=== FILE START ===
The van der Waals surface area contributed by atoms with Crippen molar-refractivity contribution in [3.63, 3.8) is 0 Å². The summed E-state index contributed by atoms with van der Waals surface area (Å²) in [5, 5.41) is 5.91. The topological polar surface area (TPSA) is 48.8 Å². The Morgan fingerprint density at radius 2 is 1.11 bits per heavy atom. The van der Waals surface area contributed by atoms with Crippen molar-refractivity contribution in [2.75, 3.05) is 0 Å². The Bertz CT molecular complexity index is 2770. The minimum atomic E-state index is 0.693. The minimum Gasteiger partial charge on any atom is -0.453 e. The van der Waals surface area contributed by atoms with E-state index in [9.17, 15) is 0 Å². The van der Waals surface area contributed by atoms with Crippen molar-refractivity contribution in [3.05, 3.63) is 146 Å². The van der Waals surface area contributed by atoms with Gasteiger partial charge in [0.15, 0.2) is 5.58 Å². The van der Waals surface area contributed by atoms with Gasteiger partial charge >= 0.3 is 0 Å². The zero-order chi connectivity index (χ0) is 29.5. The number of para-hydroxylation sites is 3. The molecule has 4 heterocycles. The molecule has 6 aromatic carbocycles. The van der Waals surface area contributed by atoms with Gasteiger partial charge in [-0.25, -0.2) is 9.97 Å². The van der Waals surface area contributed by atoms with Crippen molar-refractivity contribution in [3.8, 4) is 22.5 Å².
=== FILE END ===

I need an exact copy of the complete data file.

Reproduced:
The van der Waals surface area contributed by atoms with Crippen molar-refractivity contribution in [3.63, 3.8) is 0 Å². The summed E-state index contributed by atoms with van der Waals surface area (Å²) in [5, 5.41) is 5.91. The topological polar surface area (TPSA) is 48.8 Å². The Morgan fingerprint density at radius 2 is 1.11 bits per heavy atom. The van der Waals surface area contributed by atoms with Crippen molar-refractivity contribution in [2.75, 3.05) is 0 Å². The Bertz CT molecular complexity index is 2770. The minimum atomic E-state index is 0.693. The minimum Gasteiger partial charge on any atom is -0.453 e. The van der Waals surface area contributed by atoms with E-state index in [9.17, 15) is 0 Å². The van der Waals surface area contributed by atoms with Crippen molar-refractivity contribution in [3.05, 3.63) is 146 Å². The van der Waals surface area contributed by atoms with Gasteiger partial charge in [0.15, 0.2) is 5.58 Å². The van der Waals surface area contributed by atoms with Gasteiger partial charge >= 0.3 is 0 Å². The zero-order chi connectivity index (χ0) is 29.5. The number of para-hydroxylation sites is 3. The molecule has 4 heterocycles. The molecule has 6 aromatic carbocycles. The van der Waals surface area contributed by atoms with Gasteiger partial charge in [-0.25, -0.2) is 9.97 Å². The van der Waals surface area contributed by atoms with Crippen molar-refractivity contribution in [3.8, 4) is 22.5 Å².